An Android version of Dungeon Keeper became available worldwide two days ago, and some of you took to the comments to express how you would never, ever, consider downloading another free-to-play game from EA. Imagine if all of your complaints were combined into a single YouTube video and bottled up into eight hilarious, rage-filled minutes. That's what Nerd3 has done for us. Be warned, the audio is pretty NSFW, even though the video is fine.
Plants vs. Zombies 2 came out a few weeks ago with a lot of new gameplay mechanics and some in-app purchases. I didn't have a serious issue with most of the monetization in the game, but Pop Cap has just pushed an update that adds a ton of features and does away with a big chunk of the in-app purchase features.
Where's My Water? was a surprise hit when it came out on mobile devices a few years ago, and now there is a sequel with a lot of the same great gameplay mechanics and a ton more content. Where's My Water 2 was released on iOS a few weeks ago, but it has finally washed up in Google Play. It's still a fun physics puzzler, but Disney is going with a free-to-play model and in-app purchases.
Hey kids, do you remember the awesome Star Wars collectible trading cards from Topps? Of course you don't, and neither do I, because the shameless whoring of the brand has burned away whatever good memories of Star Wars I ever possessed. Here's Konami's attempt to wring a few more bucks out of science fiction's most used-up intellectual property with an almost certainly crappy free-to-play battle card game.
If you haven't seen this particular style of game before, it goes something like this: you collect a bunch of cards which have RPG-style defense and attack attributes.
Some video games are true works of art, immersing the player in deep, believable worlds, surrounding them with thoughtful characters, and tying it all together with organic gameplay to create truly immersive experiences. Some video games strap an AK-47 on a motorcycle and let you make "vroom vroom" noises while shooting more lead than the annual NRA duck hunt. Guess which category Super Psycho Cycle falls into.
Super Psycho Cycle falls squarely into the "retro" category, recreating a top-down space shooter with a Harley Davidson theme.
Now that fast processors and LTE connections are becoming more prevalent, the Multiplayer Online Battle Arena (MOBA) genre is about to have a renaissance on mobile platforms. Case in point: Blastron. It's a new take on the old Worms/Scorched Earth ballistics game, with player-controlled robots running around, blasting each other with weaponry that would be at home in any Looney Tunes production. It's a free download (with the usual in-app purchase trappings) in the Play Store.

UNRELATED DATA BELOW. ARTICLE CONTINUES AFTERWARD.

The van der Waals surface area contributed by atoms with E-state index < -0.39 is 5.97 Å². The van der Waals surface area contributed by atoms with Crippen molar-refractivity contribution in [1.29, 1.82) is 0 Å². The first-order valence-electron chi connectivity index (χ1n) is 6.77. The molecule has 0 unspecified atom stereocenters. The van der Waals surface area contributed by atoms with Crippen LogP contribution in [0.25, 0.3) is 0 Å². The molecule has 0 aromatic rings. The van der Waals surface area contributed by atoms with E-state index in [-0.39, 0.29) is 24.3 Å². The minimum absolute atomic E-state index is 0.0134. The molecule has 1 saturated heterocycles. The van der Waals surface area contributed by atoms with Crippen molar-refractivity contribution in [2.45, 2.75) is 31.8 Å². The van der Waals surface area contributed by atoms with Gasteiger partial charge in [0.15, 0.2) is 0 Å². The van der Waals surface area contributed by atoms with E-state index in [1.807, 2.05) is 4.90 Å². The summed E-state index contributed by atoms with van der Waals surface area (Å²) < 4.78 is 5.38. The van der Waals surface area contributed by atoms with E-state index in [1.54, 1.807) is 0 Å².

Android devices are getting more powerful by the month. In just a short period of time, mobile gamers are no longer content to fill their time with ports of desktop flash games, or even decade-old Grand Theft Auto titles, and have come to expect 3D spin-offs that look somewhat convincingly like their PC equivalents. This is great, but there's a catch - it won't come free. If gamers want better games to come to mobile platforms, they're going to have to stop their moaning and buy the games as they come out.
Google debuted its brand new Purchase Status API today, pitching the product to developers looking for a way to remotely verify their app's in-app purchases through Google Play. It's a backend product that enables the remote query of the status of a specific in-app product or subscription, and it supports cancelling said subscription, if desired. It should also be noted that a unique purchase token is required to make the call, and that token is only given to the device.
About two years ago, we reported that one of the most recognized patent trolls around, Lodsys LLC, had sued game maker Rovio over Angry Birds for Android, claiming that the defendant had "infringed and continues to infringe" on patents controlled by Lodsys.
If you're not up to snuff on your patent troll bestiary, Lodsys is a company that produces no real goods or services, but holds plenty of patents that they are willing to either license or use for legal action.